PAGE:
Is sea water good or bad for your hair?

By July 14, 2019 October 29th, 2019 Hair health

Swimming in the ocean provides a number of benefits to your physical and mental wellbeing. However for hair this is a double edged sword, as this highly depends on your hair type and current condition of your strands. Cosmetic manufacturers sell us beach-y waves – in a bottled form during wintertime, but with summer holidays upon us – we can get the real deal out on the actual beach. The impact of salt in sea water is not as black and white. While there are some benefits from sea water exposure, in order to protect your hair from dryness and brittleness, there are a few precautions you can take.

How the beachy waves are created

Seawater, aside from the actual water, contains Chloride, Sodium, Magnesium, Sulfate, Calcium and other constituents. While our hair is hair is comprised of keratin protein strands crosslinked (bound together into a three-dimensional network) via formation of covalent bonds between adjacent cysteine residues. Salt – sodium chloride and magnesium sulphate both present in seawater creates extra crosslinks within your hair creating the “waves” in the beach waves.

Con: Dehydration of hair

The salt is hygroscopic, therefore attracting more water to your hair forming more salt crystals, but this process wicks away the moisture from the inside of your hair strands – making it dry and brittle, as the reducing the crosslinks between cysteine bonds.

Con: Extreme dryness for for chemically treated hair

If you are using dye, bleach or if your hair structure has been chemically altered – seawater can worsen its condition. This is because your hair strands have already been stripped by the nutrients and crosslinks within your hair strands are artificially changed. The hygroscopic properties of salt water further wicks away much needed moisture from your hair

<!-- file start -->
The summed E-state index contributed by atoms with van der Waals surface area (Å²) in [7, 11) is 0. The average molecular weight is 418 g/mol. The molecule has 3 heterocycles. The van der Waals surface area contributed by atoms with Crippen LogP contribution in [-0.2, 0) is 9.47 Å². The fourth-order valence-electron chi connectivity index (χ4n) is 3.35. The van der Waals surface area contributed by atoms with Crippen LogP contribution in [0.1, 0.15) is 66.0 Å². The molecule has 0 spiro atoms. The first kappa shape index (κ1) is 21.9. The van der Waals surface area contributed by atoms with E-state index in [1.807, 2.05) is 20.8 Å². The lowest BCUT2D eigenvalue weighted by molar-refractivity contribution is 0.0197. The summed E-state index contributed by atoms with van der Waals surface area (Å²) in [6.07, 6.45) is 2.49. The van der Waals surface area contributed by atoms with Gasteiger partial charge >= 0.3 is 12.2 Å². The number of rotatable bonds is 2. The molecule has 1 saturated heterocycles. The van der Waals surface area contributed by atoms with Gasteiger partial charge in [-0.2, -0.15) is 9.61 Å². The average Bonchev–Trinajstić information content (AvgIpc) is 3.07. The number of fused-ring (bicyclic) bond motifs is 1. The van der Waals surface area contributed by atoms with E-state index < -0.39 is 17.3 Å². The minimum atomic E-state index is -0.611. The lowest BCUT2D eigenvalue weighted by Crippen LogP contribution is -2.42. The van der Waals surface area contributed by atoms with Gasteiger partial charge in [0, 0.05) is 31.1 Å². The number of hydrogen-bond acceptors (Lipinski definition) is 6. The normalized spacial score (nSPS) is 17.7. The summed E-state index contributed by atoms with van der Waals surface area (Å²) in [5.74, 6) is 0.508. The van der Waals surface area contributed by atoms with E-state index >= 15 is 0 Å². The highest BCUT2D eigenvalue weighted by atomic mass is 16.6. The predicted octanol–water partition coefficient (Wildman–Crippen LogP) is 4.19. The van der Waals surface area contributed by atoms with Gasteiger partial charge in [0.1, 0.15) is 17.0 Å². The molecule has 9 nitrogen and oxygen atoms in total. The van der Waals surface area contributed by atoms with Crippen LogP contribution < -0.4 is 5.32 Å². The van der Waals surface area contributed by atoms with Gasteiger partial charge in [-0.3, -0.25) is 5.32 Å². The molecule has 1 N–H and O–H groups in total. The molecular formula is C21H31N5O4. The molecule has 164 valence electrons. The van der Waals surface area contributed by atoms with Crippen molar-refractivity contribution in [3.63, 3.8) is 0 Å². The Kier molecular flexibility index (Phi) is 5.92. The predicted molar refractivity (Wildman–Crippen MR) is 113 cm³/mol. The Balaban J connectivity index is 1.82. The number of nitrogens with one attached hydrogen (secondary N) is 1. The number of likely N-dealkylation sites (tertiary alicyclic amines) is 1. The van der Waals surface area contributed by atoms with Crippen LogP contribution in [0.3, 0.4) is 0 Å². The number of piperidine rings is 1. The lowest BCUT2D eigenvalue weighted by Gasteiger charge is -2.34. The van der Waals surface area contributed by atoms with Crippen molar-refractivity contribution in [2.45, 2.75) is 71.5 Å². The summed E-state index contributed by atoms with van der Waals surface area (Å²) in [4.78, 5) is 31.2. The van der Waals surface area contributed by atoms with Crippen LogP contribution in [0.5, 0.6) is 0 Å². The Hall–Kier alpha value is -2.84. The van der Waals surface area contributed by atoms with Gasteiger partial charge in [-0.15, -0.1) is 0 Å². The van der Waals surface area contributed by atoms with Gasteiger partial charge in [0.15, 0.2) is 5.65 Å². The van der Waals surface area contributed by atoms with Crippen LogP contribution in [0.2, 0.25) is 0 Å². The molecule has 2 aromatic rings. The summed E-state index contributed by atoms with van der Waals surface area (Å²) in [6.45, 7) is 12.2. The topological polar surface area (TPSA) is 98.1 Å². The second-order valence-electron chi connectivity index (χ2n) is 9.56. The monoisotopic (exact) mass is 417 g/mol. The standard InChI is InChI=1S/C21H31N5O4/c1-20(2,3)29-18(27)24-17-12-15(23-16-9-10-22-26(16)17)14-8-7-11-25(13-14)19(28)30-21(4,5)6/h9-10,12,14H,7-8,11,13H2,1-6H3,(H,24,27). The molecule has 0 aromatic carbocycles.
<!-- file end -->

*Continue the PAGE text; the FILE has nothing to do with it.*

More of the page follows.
Pro: Extra body and fullness of hair

On the plus side, salt water crystals add the “body” to your hair but, beware as this makes them dry and lifting up the hair cuticle makes it susceptible to moisture loss.

Pro: Nutrients absorbed by your scalp

Sea water contains the nutrients that your body needs: for example magnesium has been known to strengthen your neurological systems and has calming effect. Magnesium is also absorbed well through your skin, making an ocean dip not only enjoyable but also – healthy.

Pro: Exfoliation and blood flow stimulant

The salt water crystals can serve as an excellent exfoliator for your scalp to remove product build up as well as to stimulate blood flow if you are to massage your scalp with the salt scrub. There are numerous benefits in stimulating blood flow in scalp.

Pro: Anti-fungal properties

The salt can help with the dandruff originated from a fungus as salt water has anti-fungal properties.

Pro: Natural shampoo and grease remover

If you have a greasy scalp, then sea water can help you to strip heavy oils and extra sebum. Sea water absorbs excess oils present on your tresses making them smooth.


The answer is therefore, two fold. To prevent your hair from drying as a result of exposure to the sea and ocean water – consider using a leave-in conditioner prior to walking onto the beach. This will coat your hair strands and prevent the salt wicking away the moisture from it. Alternatively, you can use grape seed oil to create the same effect, without the chemicals, including silicones, that your leave-in conditioner may contain.

What can you do?

As a post-beach DIY treatment you can massage your scalp with your fingers to use small salt crystals as natural exfoliator to your scalp, following up with a  homemade honey and buttermilk mask, or a egg + avocado + olive oil mask.


Composition of Sea Water, http://images.peabody.yale.edu/publications/jmr/jmr03-02-04.pdf

Thirst, The Scientific American, https://www.jstor.org/stable/24943830?seq=1#page_scan_tab_contents

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